THE March miracle showed up a little late this year, but when the boys in the back room needed the bucks, the money was there, thanks to Hawaii's annual budgetary magic show.
For the second year in a row, the Legislature has saved the state budget by dipping into the extra money stashed away in the state Employee Retirement System.
Last year the Legislature was able to fashion a budget after passing a law saying that excess money in the fund belonged to the state.
This year the move was even more ham-handed. The legislature found money that the state mistakenly put in the ERS. More about all that later.
If Hawaii balances the budget with found money and relying on the generousity of strangers, how do other states make the economic scales balance?
Here's what is happening in California this month. Long-time Sacramento Bee columnist Dan Walters notes: "California's red-hot economy is pumping as many as 13 billion extra dollars into the state treasury."
That is 13 billion extra, more money than it would take to run everything and pay every bill for the state of Hawaii for two years.
California is already set to increase the state school budget by $1.6 billion this year and now there is speculation that Gov. Gray Davis will double it. If he does so it will increase the amount California spends on each pupil by $700.
This largess is not unique to the Silicon Valley-fueled California economy. Economic expansion is making this spring a time of growth for budgets across the nation.
"You are starting to see -- among Republican governors, by the way -- budget increases of 6, 7, 8 percent a year. States are continuing to cut taxes, too. But the money is coming in so fast they haven't kept pace," says Stephen Moore, an economist at the conservative Cato Institute in Washington.
Some examples: Gov. Tom Ridge of Pennsylvania plans a $100 rebate for each of the state's 3.3 million homeowners; Gov. Jesse Ventura of Minnesota is handing taxpayers $1.3 billion in sales-tax rebates and New York's Gov. George Pataki is lopping $1.25 billion from the state's debt.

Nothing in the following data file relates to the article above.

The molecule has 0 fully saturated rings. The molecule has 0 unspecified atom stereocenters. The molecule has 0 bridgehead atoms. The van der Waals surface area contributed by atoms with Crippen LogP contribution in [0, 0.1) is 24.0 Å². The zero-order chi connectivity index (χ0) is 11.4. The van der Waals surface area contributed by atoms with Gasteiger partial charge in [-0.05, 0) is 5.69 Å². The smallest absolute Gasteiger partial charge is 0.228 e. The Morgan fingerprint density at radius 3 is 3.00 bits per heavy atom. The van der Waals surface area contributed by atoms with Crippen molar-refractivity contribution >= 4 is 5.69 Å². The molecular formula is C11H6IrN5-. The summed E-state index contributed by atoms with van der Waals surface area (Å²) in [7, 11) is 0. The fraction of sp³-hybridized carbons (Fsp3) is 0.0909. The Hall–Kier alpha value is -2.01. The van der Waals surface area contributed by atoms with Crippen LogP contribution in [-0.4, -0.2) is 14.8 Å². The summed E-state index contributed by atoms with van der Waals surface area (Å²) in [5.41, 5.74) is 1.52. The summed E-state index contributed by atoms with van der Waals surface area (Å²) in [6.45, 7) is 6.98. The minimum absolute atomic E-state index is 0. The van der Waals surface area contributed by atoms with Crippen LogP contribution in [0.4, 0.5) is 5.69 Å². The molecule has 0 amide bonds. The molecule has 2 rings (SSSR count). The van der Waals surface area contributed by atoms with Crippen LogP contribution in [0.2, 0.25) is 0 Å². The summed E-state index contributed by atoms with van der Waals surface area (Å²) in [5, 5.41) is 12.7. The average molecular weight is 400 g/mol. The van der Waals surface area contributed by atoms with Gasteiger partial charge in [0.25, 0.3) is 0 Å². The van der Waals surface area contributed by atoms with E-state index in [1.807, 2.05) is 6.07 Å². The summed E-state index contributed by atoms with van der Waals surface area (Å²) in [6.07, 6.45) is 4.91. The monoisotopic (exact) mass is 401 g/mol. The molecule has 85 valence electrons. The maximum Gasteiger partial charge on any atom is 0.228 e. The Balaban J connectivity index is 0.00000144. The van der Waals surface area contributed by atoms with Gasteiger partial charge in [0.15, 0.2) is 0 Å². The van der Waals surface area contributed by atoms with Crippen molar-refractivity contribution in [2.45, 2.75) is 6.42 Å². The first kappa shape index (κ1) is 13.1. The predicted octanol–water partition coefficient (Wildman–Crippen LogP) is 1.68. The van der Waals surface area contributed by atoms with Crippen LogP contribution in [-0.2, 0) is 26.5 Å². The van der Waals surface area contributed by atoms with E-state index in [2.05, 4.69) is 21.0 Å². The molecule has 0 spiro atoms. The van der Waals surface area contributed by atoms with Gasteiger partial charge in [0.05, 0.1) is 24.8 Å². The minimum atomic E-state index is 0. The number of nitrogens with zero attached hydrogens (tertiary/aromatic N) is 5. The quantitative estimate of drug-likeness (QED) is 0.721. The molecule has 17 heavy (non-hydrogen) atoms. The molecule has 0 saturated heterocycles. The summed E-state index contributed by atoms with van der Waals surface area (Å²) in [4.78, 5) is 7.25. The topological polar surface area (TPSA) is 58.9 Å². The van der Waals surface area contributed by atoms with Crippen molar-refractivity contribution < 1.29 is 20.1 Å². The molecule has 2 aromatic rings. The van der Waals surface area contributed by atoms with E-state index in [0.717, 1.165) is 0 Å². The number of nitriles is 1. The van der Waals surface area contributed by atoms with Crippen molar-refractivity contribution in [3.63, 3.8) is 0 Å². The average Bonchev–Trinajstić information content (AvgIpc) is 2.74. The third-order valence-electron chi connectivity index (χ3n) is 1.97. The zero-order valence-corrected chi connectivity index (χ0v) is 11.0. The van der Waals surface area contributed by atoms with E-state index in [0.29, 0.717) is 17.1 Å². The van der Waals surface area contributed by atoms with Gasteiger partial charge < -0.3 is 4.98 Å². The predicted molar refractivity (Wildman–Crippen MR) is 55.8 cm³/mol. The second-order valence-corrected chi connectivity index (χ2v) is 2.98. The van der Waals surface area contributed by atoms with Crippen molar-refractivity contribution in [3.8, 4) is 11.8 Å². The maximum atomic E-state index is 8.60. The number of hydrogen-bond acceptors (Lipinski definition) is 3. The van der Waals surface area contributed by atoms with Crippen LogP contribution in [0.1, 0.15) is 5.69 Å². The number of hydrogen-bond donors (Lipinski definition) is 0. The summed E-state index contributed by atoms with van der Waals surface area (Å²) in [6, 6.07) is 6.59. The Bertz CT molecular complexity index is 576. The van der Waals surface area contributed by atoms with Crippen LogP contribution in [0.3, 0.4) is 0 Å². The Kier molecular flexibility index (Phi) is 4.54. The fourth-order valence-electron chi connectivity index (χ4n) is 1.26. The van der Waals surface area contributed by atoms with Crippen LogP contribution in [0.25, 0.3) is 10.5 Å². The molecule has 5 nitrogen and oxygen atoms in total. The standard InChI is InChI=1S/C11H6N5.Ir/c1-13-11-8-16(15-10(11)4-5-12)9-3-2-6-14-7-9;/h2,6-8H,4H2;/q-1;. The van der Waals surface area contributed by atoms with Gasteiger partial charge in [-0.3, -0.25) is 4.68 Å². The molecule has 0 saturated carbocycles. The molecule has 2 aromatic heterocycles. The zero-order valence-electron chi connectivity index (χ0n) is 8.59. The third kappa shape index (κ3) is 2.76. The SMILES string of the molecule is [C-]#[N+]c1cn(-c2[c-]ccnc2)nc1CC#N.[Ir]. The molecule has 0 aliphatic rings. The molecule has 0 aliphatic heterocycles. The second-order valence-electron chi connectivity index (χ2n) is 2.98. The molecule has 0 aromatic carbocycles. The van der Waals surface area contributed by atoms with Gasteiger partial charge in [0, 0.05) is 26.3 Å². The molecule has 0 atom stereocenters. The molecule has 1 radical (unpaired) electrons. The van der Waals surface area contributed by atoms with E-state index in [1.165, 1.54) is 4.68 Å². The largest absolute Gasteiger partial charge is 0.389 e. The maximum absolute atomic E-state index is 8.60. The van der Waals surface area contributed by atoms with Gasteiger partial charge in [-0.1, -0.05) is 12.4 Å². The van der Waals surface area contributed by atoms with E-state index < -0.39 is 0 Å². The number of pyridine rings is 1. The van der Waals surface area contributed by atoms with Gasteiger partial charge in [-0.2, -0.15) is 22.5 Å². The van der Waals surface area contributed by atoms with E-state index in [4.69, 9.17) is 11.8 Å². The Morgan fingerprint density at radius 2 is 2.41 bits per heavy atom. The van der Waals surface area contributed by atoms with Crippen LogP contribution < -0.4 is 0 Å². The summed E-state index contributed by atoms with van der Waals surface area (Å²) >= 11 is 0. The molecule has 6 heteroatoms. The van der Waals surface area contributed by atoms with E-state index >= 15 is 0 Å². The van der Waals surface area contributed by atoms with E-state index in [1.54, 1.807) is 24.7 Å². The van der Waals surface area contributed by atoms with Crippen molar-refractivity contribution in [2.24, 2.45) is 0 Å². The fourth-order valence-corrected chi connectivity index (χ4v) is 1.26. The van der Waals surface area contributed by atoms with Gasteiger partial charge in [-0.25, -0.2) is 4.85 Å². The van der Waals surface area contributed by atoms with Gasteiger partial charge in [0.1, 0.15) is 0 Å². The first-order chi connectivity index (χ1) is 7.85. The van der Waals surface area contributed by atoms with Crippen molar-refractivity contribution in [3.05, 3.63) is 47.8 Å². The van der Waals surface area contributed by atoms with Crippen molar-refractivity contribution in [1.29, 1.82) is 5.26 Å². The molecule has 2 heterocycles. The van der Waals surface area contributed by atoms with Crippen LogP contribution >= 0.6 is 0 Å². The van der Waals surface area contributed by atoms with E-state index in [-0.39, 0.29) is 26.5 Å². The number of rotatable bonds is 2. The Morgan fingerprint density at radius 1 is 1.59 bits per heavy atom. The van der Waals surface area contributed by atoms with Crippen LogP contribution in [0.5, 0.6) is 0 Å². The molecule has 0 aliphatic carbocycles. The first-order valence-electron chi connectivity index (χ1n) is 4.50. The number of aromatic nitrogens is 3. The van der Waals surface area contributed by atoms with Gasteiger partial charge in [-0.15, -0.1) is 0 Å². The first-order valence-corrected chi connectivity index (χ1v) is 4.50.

The booming mainland economy has just not hit Hawaii.
Real economic growth means real job growth. Hawaii's economy is better than it was last year, but when you are dealing in percentages, things can only go down so far before they start to stabilize.
HERE'S an example. Remember Michigan, remember Detroit with its 10 percent unemployment and closed factories? A series of tax cuts re-primed the pump and the state is now booming.
"Automobile workers are working overtime and earning an average of $60,000 a year. On top of that, they are collecting $8,000 and $10,000 annual bonuses -- all taxable income that feeds the surplus," the New York Times reports.
This is not the same as discovering overpayments to the retirement system one year or chopping contributions above 10 percent as the Legislature did last year.
Give or take a few stock market twitches, the ERS is worth $9 billion, so there is reason to look to it for a budget-balancing act.
But can the stock market go down, can the ERS keep growing and can the Legislature keep its hands off the pot next year?
Eventually, there will be no more March miracles. The Legislature will either run the check book into the red or the state economy will start making jobs and real growth.
Hawaii Revised Statutes
Richard Borreca reports on Hawaii's politics every Wednesday.
He can be reached by e-mail at email@example.com